Do Syrian Kurds still need America?

The American presence in Syria may face a huge lack of legitimacy, and the resulting US inaction and retreat may force Kurds to reach an understanding with the regime as a last resort.

Members of the People’s Protection Units in Raqqa last year. (photo credit: REUTERS)
Members of the People’s Protection Units in Raqqa last year.
(photo credit: REUTERS)
Since the start of Turkey’s “Operation Olive Branch” against the Syrian Democratic Forces (SDF) in Afrin last week, we have witnessed several American shows of support for Turkey, which seemed out of place since the circumstances that led to US support for the SDF in the first place are still relevant today: Afrin is under existential threat as Kobani was, and the Americans can’t yet find any reliable partner besides the SDF.
So why the US acting so? And where this partnership is going?
The Trump administration has only shown interest in a “free” partnership with the SDF, one that costs it nothing except “rental” military equipment meant to be returned by the end of operations against Islamic State (ISIS) – which Turkey claims the US promised – and making sure that this equipment does not exceed the minimum necessary resupply of materiel consumed in the intense battles in Raqqa and Deir al-Zour. Other than that the US wouldn’t accept fighting alongside its partners, for instance against the jihadists who came to invade Manbij under a Turkish umbrella, which, thanks to Russian intervention, would become a never- ending cycle of SDF liberating regions from ISIS, only for them to be retaken by other, “moderate,” jihadists.
Moreover, while the US maintains its alliance with the Kurdish YPG (People’s Protection Units) and SDF, it continues to flatter Turkey by humiliating its only partner in Syria; US State Department spokesperson Heather Nauert described Kurdistan Workers’ Party (PKK) founder Abdullah Ocalan as a person who does not “merit veneration” after his sympathizers, who liberated Raqqa, posed for a photo in front of a large poster of him.
Most recently, she, and Secretary of State Rex Tillerson, recognized that Turkish attacks on Afrin are motivated by “legitimate security concerns.” Turkey labels the YPG and SDF as terrorist organizations, so these statements out of the State Department amount to a US admission of partnership with “terrorists.”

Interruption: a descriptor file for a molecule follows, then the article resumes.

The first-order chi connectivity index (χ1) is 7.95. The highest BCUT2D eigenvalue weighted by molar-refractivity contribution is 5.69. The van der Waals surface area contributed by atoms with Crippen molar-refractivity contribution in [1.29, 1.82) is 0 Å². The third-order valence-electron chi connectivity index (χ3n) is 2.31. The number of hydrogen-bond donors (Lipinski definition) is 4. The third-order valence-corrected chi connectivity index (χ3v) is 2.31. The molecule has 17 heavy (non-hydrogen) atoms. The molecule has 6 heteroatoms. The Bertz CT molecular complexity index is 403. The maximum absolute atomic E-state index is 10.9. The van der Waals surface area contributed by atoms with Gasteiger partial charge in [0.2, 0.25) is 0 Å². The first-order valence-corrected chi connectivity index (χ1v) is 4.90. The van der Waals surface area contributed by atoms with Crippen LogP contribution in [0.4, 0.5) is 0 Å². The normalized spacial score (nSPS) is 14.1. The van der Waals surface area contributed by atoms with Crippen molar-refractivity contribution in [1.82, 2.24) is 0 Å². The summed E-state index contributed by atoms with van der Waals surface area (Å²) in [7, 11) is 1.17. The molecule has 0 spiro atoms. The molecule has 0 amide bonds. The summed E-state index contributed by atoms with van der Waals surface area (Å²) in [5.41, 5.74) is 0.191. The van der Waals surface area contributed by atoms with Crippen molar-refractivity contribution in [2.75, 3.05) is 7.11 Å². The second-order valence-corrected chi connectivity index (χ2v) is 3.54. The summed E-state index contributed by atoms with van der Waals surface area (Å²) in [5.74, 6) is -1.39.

Tillerson’s most recent statements, offering American participation with Turkey in the establishment of a buffer zone in “northwest” Syria (where Afrin is), has raised Kurdish fears that the US will pave the road for a Turkish occupation with Kurdish bodies in order to maintain its presence in Syria and attempt to draw Turkey from its alliance with Russia. Something like the “marvelous” plan to woo Iraqi Prime Minister Haider al-Abadi away from Iran, which actually resulted in more direct Iranian influence.
Nevertheless, the Kurds may still consider the alliance with the US a profitable one, not only because the mere presence of the US in the region inhibits both Turkey and the Syrian regime from attacking them, but also for the future, with regard to governance, democracy and shared values.
But obviously, that consideration is reasonable only if there is no existential threat against the Kurds, i.e. if they have a future. They can see clearly the contours of their future in Afrin under Turkish control in the silent, forced displacement of the Kurdish populations of Jarablus and al-Bab. Also by hearing the Turkish threats of genocide concealed between the lines of a statistic “35% subsequently positioned Kurds” so-called statistic pronounced by Turkey’s leadership citing ethnic composition of a region where none of their troops nor officials ever had a foothold. Under such conditions the Kurds, rightfully, don’t have the luxury of occupying themselves with the future.
So the Kurds are now left without choices. Turkish invasion can’t be tolerated or contained, and may be impossible to resist without backup. Yet the Americans opted to play them cheap and encourage these attacks while worrying themselves about Turkish concerns about the YPG, rather than for instance the fact that Al-Nusra Front jihadists are convoying Turkish troops into Syria.
As for the Russians, they are more likely to be concerned about restoring Idlib rather than preventing Turkey from breaking the only US partner in Syria – indeed, a service for which they will likely be very grateful.
One small chance the Kurds have to save Afrin is the Syrian regime, which, in turn, is reluctant to provide support, partially because it is somehow involved in this bargain struck between Russia and Turkey to exchange Idlib with Afrin, and mainly because the YPG is in an alliance with the US, which is viewed by the regime as treason.
The Syrian regime kept silent about this alliance since the battle of Kobani, until lately when ISIS stopped posing a direct, lethal threat to the Kurds following the SDF liberation of Raqqa and northern parts of Deir al-Zour. After that, the Syrian government raised its voice again, calling on the SDF to abandon the alliance and return to its “Syrianism,” with a threat of exterminating “traitors” dealing with Americans.
With that in mind, the American presence in Syria may face a huge lack of legitimacy, and the resulting US inaction and retreat may force Kurds to reach an understanding with the regime as a last resort. This may become very expensive for the Kurds – but not as expensive as being completely sold out to Turkey, as US seems willing to do.
The author is a political commentator focusing on Kurdish issues, and director of, a website focused on Rojava, Syria.